The auction for 60 megawatts of solar power in Cambodia has led to the lowest power price ever recorded in Southeast Asia, various publications dealing with the global energy sector revealed this week.
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According to Renewables Now, Prime Road Alternative Co Ltd of Thailand edged out 25 other companies, including some major global players, after it submitted a record-breaking bid of 3.877 cents per kilowatt-hour.
The Ministry of Mines and Energy reported that a total of 148 local and international energy companies have requested applications, but only 26 submitted bids. Electricite du Cambodge (EDC), the state-owned utility company, conducted the bidding in February of this year.
The 60 MW that EDC has auctioned is part of the 100 MW National Solar Park that will be developed in Kampong Chhnang province. The project, which is being backed by the Asian Development Bank, was launched in 2017.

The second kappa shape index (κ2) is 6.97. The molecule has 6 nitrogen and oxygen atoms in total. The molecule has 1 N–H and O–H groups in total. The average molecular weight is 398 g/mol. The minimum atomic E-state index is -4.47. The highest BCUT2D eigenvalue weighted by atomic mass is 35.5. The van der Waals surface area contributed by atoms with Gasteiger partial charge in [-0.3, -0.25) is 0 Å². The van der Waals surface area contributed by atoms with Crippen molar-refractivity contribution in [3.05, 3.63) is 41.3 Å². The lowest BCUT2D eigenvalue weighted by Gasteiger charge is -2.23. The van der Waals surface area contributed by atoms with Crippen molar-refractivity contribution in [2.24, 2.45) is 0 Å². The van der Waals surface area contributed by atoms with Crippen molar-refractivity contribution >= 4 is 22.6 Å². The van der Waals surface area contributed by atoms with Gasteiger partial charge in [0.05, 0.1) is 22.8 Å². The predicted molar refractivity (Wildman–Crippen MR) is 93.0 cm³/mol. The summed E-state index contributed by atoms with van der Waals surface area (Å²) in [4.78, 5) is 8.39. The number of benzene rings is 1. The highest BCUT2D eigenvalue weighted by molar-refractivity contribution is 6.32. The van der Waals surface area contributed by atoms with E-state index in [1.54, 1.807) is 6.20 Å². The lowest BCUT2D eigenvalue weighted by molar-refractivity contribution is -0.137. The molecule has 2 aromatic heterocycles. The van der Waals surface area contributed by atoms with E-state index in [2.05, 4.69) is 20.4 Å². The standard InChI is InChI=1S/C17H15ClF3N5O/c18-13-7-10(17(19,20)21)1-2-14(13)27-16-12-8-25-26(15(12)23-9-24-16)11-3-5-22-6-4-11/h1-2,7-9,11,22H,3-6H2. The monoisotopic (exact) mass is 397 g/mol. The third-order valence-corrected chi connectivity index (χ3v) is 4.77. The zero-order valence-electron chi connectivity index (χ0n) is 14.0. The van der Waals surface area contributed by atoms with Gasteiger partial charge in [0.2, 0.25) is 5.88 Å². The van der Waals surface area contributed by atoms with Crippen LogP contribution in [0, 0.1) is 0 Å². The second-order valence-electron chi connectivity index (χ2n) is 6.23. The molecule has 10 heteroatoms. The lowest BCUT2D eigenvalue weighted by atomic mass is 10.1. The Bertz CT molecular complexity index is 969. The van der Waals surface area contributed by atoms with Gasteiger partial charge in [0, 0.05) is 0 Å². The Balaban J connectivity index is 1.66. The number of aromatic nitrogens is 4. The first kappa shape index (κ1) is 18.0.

As the winning bidder, Prime Road Alternative will be responsible for developing, operating, and maintaining the 60 MW project, the output of which will be purchased and distributed by EDC under a long-term power purchase agreement.
A top ADB official said the bidding’s result is good news for Cambodia.
“The record low prices show the power of competition. This is a new era for renewable energy development in Cambodia and the region, and particularly for solar power generation. This is good news for EDC and the people of Cambodia,” Siddharta Shah, director of ADB’s office of public-private partnerships, said in a press release.
Mr Shah added that this will serve as an example for other countries in the region.
“We believe more governments in the region will adopt auction as a strategy to procure renewable energy generation capacity, and this structure and tariff will serve as a benchmark for future projects,” he stressed.
After relying mainly on hydropower for much of its energy needs in the past, Cambodia is starting to develop its solar energy potential, with assistance from ADB, Singapore, China, and other countries.